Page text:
Nixon Says Show Changes Were Needed
- Actress and cancer warrior Cynthia Nixon is addressing Meghan McCain’s criticism of her new show, And Just Like That…, saying the revival of the beloved Sex and the City story “died of wokeness.” Nixon counters that the show needed shaking up, and the changes were necessary.
- Cynthia Nixon is a survivor of breast cancer. The actress found a lump in her breast in 2006. She treated her stage 1 breast cancer with six weeks of radiation, and she also had a lumpectomy.
- Nixon began having mammograms at age 35 because her mother had breast cancer, and beat it. It’s important to screen for breast cancer, especially if there’s a family history of the disease.
Following Meghan McCain’s comments about the show being too “woke,” and writing that the show “‘died of wokeness,” cancer warrior Nixon had some thoughts in response. (McCain lost her father, John McCain, to brain cancer.) Bravo’s Andy Cohen shared the criticism with the cast of And Just Like That… on his SiriusXM podcast and Nixon, reports the Daily Mail, argued that the changes to the show were necessary. “We want to see [the characters] out of their comfort zones,” says Nixon. The actress added that she thought the beloved characters needed “shaking up.”Read More
Today, February 23, also happens to be Nixon’s longtime co-star Kristin Davis’ 57th birthday. On Twitter, Nixon wishes her dear friend a happy birthday, writing, “Happy birthday to one of my soulmates, @KristinDavis ! Love you and have the best day!”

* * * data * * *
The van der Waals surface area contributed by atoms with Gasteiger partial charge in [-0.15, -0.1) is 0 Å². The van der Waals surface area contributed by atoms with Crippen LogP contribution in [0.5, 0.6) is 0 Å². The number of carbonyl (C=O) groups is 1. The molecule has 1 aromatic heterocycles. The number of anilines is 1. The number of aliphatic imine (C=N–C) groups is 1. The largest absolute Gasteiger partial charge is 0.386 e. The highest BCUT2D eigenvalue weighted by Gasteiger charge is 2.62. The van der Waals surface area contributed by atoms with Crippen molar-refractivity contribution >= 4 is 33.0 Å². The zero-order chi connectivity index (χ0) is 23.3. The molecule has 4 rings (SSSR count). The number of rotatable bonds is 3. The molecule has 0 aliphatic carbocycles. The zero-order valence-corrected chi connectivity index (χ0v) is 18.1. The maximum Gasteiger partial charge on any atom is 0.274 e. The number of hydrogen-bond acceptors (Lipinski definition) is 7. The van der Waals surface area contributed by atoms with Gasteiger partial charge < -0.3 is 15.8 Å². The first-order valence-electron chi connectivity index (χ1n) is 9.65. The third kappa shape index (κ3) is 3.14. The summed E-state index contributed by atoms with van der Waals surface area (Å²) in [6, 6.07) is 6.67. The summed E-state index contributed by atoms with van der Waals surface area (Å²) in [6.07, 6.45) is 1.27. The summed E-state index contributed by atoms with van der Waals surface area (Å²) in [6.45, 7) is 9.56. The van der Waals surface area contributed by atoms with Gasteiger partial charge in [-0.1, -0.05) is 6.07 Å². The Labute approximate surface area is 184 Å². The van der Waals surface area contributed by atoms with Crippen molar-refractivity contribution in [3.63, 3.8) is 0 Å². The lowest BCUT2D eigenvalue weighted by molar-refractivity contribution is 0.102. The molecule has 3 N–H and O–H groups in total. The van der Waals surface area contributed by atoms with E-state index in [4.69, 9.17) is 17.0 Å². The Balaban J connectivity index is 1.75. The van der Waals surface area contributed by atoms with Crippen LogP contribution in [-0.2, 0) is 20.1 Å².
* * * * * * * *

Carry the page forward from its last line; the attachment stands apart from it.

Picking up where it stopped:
— Cynthia Nixon (@CynthiaNixon) February 23, 2022
Nixon’s Breast Cancer Journey
Cynthia Nixon is a survivor of breast cancer. The actress found a lump in her breast in 2006. Throughout the process, Nixon was relaxed and later shared that she didn’t think the lump – despite being cancer – was a big deal. Having a calm, positive attitude through cancer can help the process be smoother for some people.
Doctors informed Nixon that the tumor found in her breast was stage 1 breast cancer. In a previous interview, Nixon recalls how, “The doctor said the tumor was so small, he wouldn’t have even noticed it except for the fact that it wasn’t there on previous X-rays. I’ve learned that if you catch breast cancer early, the chances are overwhelmingly good that you’ll be cured. So my attitude, which very much mirrored my mother’s, was this wasn’t a big deal.”
Nixon began having mammograms at age 35 because her mother had breast cancer, and beat it. Cynthia treated her stage 1 breast cancer with six weeks of radiation, and she also had a lumpectomy.
How to Screen for Breast Cancer
Mammograms look for lumps in the breast tissue and signs of breast cancer. Women aged 45 to 54 should get mammograms annually. And women like Nixon, who have a family history of the disease, should start screening before 45. If someone in your family has breast cancer, or if you carry the BRCA1 or BRCA2 gene mutation, start screening early.
In an earlier interview, Dr. Connie Lehman, the chief of the Breast Imaging Division at Massachusetts General Hospital, explains the necessity of screening for breast cancer to detect this disease. She says, “If you haven’t gone through menopause yet, I think it’s very important that you have a mammogram every year.”
“We know that cancers grow more rapidly in our younger patients, and having that annual mammogram can be lifesaving,” explains Dr. Lehman. “After menopause, it may be perfectly acceptable to reduce that frequency to every two years.”